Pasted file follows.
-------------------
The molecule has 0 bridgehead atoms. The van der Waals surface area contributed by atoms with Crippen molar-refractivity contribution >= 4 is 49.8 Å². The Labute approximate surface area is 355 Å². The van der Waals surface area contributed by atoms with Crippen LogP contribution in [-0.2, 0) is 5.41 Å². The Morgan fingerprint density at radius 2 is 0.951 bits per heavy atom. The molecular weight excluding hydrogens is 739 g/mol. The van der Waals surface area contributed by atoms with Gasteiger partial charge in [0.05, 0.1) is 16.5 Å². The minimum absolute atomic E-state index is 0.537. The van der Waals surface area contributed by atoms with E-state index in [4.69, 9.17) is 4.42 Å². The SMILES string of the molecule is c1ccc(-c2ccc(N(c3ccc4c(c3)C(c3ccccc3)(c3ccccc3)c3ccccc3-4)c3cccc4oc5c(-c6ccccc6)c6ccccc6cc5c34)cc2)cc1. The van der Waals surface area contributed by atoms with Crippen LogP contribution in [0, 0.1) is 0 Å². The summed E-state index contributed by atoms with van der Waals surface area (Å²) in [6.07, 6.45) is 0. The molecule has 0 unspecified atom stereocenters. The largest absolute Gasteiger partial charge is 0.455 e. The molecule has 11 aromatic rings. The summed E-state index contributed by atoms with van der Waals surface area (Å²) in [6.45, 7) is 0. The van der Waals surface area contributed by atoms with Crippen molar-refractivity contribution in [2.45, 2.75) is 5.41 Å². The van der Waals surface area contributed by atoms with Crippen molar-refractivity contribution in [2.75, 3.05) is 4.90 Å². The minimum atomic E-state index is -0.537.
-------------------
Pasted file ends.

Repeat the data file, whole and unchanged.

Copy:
The molecule has 0 bridgehead atoms. The van der Waals surface area contributed by atoms with Crippen molar-refractivity contribution >= 4 is 49.8 Å². The Labute approximate surface area is 355 Å². The van der Waals surface area contributed by atoms with Crippen LogP contribution in [-0.2, 0) is 5.41 Å². The Morgan fingerprint density at radius 2 is 0.951 bits per heavy atom. The molecular weight excluding hydrogens is 739 g/mol. The van der Waals surface area contributed by atoms with Gasteiger partial charge in [0.05, 0.1) is 16.5 Å². The minimum absolute atomic E-state index is 0.537. The van der Waals surface area contributed by atoms with E-state index in [4.69, 9.17) is 4.42 Å². The SMILES string of the molecule is c1ccc(-c2ccc(N(c3ccc4c(c3)C(c3ccccc3)(c3ccccc3)c3ccccc3-4)c3cccc4oc5c(-c6ccccc6)c6ccccc6cc5c34)cc2)cc1. The van der Waals surface area contributed by atoms with Crippen LogP contribution in [0, 0.1) is 0 Å². The summed E-state index contributed by atoms with van der Waals surface area (Å²) in [6.07, 6.45) is 0. The molecule has 0 unspecified atom stereocenters. The largest absolute Gasteiger partial charge is 0.455 e. The molecule has 11 aromatic rings. The summed E-state index contributed by atoms with van der Waals surface area (Å²) in [6.45, 7) is 0. The van der Waals surface area contributed by atoms with Crippen molar-refractivity contribution in [2.45, 2.75) is 5.41 Å². The van der Waals surface area contributed by atoms with Crippen molar-refractivity contribution in [2.75, 3.05) is 4.90 Å². The minimum atomic E-state index is -0.537.